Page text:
Notes from Home: Walk With Us

“When people change direction, / it is a rare one who does not spend /

the first half of his journey / looking back over his shoulder.”

John Steinbeck

from “Sweet Thursday”

The past two weeks of turmoil are taking a toll. Outrage, fear, and hope, followed by more deaths from blatant bullets and the silent stalker, COVID-19­—the need for change is clear, but which way to go and how to get there is not. Is there hope for anything new coming from this very warranted upwelling of outrage over racial inequality triggered by George Floyd’s death, or are we just making tiger butter?

Amidst the terrors, there have been some points of light for me, shining the way. Two were from the news on public television and radio; another came first-hand, ironically enough, on the lawn of Lindsay’s City Hall.

The news items were from authority figures in Minnesota and Michigan. Major General Jon Jensen of the Minnesota National Guard was asked about the right approach to controlling riots at these protests. He responded with a conversation he’d had with one of his NCOs. The man had spent 17 hours one day guarding the capitol building. “What did you learn?” Maj.Gen. Jensen asked. The NCO said “You know, all you have to do is talk to them. They want to be heard. So I gave them the opportunity to tell me their story.” He did not need his weapons. The other news item was a sheriff in Genessee County, Michigan who approached people marching in Flint. In a moment of inspiration, he took off his helmet and laid it on the ground. His troops laid down their billet clubs, holstered their guns, snapped shut. He asked them what they wanted. “Walk with us,” was their reply. So they did, the sheriff and his troops walking arm in arm with protesters, leaving their protection behind in the grass.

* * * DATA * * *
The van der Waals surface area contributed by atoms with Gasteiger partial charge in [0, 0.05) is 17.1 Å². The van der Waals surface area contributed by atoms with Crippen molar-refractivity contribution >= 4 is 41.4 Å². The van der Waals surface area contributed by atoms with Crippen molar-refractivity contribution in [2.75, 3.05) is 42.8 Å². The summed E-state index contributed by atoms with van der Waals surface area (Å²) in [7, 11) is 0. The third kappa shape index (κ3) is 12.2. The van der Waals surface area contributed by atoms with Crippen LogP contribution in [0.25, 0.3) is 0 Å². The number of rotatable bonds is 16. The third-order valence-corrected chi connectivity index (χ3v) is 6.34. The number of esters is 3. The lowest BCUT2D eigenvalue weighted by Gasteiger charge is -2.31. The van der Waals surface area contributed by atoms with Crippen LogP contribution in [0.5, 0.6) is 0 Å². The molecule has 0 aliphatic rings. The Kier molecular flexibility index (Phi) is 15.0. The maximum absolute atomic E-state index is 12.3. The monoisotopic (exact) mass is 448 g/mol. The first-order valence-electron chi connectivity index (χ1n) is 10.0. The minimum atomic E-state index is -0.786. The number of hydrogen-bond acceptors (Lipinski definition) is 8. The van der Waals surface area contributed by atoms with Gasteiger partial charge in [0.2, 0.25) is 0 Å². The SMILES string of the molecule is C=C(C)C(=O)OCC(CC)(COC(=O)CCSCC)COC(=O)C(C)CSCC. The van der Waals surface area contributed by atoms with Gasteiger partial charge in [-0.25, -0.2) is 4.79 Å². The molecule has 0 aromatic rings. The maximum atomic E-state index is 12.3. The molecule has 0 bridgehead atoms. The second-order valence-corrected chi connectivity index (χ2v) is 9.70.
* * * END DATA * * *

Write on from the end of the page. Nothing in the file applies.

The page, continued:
In the interview afterward, he said “Our city is already under enough oppression,” with high unemployment and bad water topped by the virus. “I’ve been here 27 years. These are my people. I’ve served them all my life.”

My own experience is this. Last Thursday I got a call warning me there was a protest planned for the afternoon at Lindsay’s City Hall. It was a fearful call, but I took it as a leading instead, something I should join. It was 106 by the time proposed for the event, and I was mentally backing out. But a little after 5 p.m. I drove by and saw a small handful of young people kneeling in a line holding signs. My car went around the block and parked.

As I took my place on the left edge of the line, the young man I knelt next to thanked me for joining them. I thanked him for giving me something to join, adding that I’ve been wanting to do something, but just didn’t know what to do. “There’s always something you can do,” he said as he stood to give his knees a break.

He was a young man, maybe 18, the son or grandson of these people who come here to make a mean living picking our crops, working in our fields, harvesting our food, and are discriminated against because of their willingness to do that. They are also people who have come to make home here in this valley, to see what democracy holds. They are people, period. They are us.

So when Chief of Police Chris Hughes came out on the lawn to ask if we had any questions for him, the words “Walk with us, Chris!” came flying out of my mouth, even though we weren’t walking. He smiled, surprised, then went back to the business at hand: checking in with his people. Councilwoman Laura Cortes also joined us; former LUSD school board member Mercy Herrera was already there, holding her sign. Most of us were respectfully wearing masks, while little children played with their strollers in the shade.

The event had been canceled earlier in the day because news of a potential shooting had frightened the mother who organized it. But she came anyway with her three kids and joined those of us who ignored or were ignorant of the threat.

Was that the answer? Or was it just the beginning of a journey toward change, an infinitesimal turning toward another way of being Americans? Was George Floyd’s death a tipping point? I certainly hope so. There’s always something you can do. Walk with us.

Trudy Wischemann is an advocate for the common good. You can write to her c/o P.O. Box 1374, Lindsay CA 93247 or visit and leave a comment there.

– This column is not a news article but the opinion of the writer and does not reflect the views of The Sun-Gazette newspaper.

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